Wednesday, April 3, 2013

Hide & Seek Safari - Florida's Long Arm Statute

R&R Games makes a children's game called Hide & Seek Safari.  R&R owns the federal trademark registration for HIDE & SEEK SAFARI.  R&R has discovered a number of "Safari Hide & Seek" and "Hide & Seek Safari" puzzle games online.  R&R has thus sued a number of defendants for trademark infringement and conspiracy to commit trademark infringement.  R&R sued a number of defendants for this action as per below:

  • Smart - Corporate defendant - principal place of business in Belgium.
  • Vandoren - CEO of Smart, lives in Belgium, has not resided/worked in Florida.
  • Smart Tangoes - Delaware corporation (which is a subsidiary of Smart) - principal place of business in California.
  • Whitney - CEO of Smart Tangoes, resides in California
  • Jumbo - subsidiary of a Dutch entity with principal place of business in the Netherlands and offices in Europe

These defendants sought dismissal for lack of personal jurisdiction.  The Court began with Florida's long-arm statute, which permits jurisdiction over a defendant who committed a tortious act within this state.  While Florida's Supreme Court has not decided whether injury alone satisfies this requirement, the Eleventh Circuit applies a broad construction of the long arm statute, allowing a court to exercise personal jurisdiction over a non-resident defendant if a tort committed outside Florida causes injury in Florida.  See Licciardello v. Lovelady, 544 F.3d 1280, 1283 (11th Cir. 2008).

Here, R&R's allegations are that the three corporate defendants above directly infringed the trademark, while the two officers contributed to the infringement.  As trademark infringement is an intentional tort, and R&R is located in Florida, the injury to R&R is here in Florida, and thus satisfies this part of the statute.  Defendants offered evidence that they hadn't targeted Florida in their advertising, and that their sales were not directed to Florida citizens (rather, they sold the items to, and then sold it to Florida citizens).  This argument, however, ignored that there was still a tort committed, and injury in Florida -- sufficient to satisfy the long arm statute.

Due Process 

Having met the statutory requirement, the Court next analyzed whether it was constitutionally proper to hail these defendants into court in Florida.  First, the defendant must have purposefully directed its activities at Florida.  An intentional tort may satisfy this purposeful direction requirement.  And courts "have consistently found the minimum contacts inquiry satisfied because trademark infringement is an intentional tort directed toward the state in which the plaintiff is domiciled." (citations omitted).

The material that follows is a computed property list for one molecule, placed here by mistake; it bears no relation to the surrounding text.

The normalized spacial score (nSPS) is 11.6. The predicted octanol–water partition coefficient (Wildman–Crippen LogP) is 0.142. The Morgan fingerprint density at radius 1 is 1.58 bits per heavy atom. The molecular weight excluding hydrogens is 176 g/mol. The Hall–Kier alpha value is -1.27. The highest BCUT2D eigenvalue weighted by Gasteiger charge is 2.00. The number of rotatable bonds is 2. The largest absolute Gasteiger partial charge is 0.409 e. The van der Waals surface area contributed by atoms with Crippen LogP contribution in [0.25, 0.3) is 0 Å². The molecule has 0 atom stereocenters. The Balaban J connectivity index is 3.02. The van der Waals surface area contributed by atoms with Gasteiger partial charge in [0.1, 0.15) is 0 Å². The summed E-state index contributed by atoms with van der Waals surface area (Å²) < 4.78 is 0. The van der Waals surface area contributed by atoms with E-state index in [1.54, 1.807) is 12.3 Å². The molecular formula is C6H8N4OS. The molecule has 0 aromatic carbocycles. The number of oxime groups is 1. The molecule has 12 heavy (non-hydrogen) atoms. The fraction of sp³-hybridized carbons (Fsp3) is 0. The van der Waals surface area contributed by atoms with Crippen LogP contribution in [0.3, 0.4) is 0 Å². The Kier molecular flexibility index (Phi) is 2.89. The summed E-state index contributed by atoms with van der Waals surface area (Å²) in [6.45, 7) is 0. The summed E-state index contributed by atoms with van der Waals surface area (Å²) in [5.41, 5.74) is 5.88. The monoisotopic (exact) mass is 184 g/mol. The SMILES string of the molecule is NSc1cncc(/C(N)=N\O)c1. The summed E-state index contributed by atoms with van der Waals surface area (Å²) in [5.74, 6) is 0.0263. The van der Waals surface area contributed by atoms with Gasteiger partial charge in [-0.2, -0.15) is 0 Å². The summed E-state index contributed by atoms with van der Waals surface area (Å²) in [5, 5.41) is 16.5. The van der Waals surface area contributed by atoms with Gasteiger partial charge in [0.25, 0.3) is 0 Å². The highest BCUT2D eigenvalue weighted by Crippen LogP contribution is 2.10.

All that was left was analyzing whether it is fair to haul these defendants into court in Florida.   For the California defendants (Smart Tangoes and Whitney), "modern methods of transportation and communication" ameliorated any concern about forcing them to litigate in Florida.  For the Belgium defendants (Smart and Vandoren), their international domiciles did not present a "compelling case" sufficient to keep them out of court here.  This was in part because the entity (Smart) owned a subsidiary (Smart Tangoes) which was domiciled here in the U.S., and which the individual (Vandoren) was an officer of.  Additionally, the Belgium defendants have the same lawyer as the California defendants.  And the Belgium defendants travel to the U.S. for trade shows.

As for the last corporate defendant -- Jumbo -- the Court found it would be unfair to subject that entity to personal jurisdiction here in Florida.   It does not conduct business in the U.S., does not have a subsidiary here, and its activities were directed only at the U.K, not Florida.


Having found four of the five moving defendants were subject to jurisdiction in Florida, the Court quickly dispensed with a motion to transfer the matter to California.  Recognizing the numerous localities involved (Canada, Indiana, Belgium, Arkansas, Illinois, etc.), the court determined that Tampa was at least as convenient, and perhaps more so, than California (noting that flights from many of the locations will be shorter to Tampa than to California).  Thus, the Court denied the motion to transfer.

Shotgun Pleading

It was not a complete win for R&R.  R&R's amended complaint identifies 17 defendants.  The amended complaint appears to have only a single count entitled "Federal Trademark Infringement" but also appears to assert claims for direct and contributory trademark infringement, and conspiracy.  The Court found this to be the "hallmark of a 'shotgun' pleading."  R&R is given an opportunity to replead.  (And, indeed, has done so asserting federal trademark infringement, inducement of trademark infringement, contributory infringement, and trademark infringement conspiracy).

Motion to dismiss or transfer is granted in part, denied in part.  Defendant Jumbo is dismissed without prejudice.
R&R Games, Inc. v. Fundex Games, Ltd. et al., Case No. 8:12-cv-1957 (M.D. Fla. Mar. 1, 2013) (J. Whittemore)

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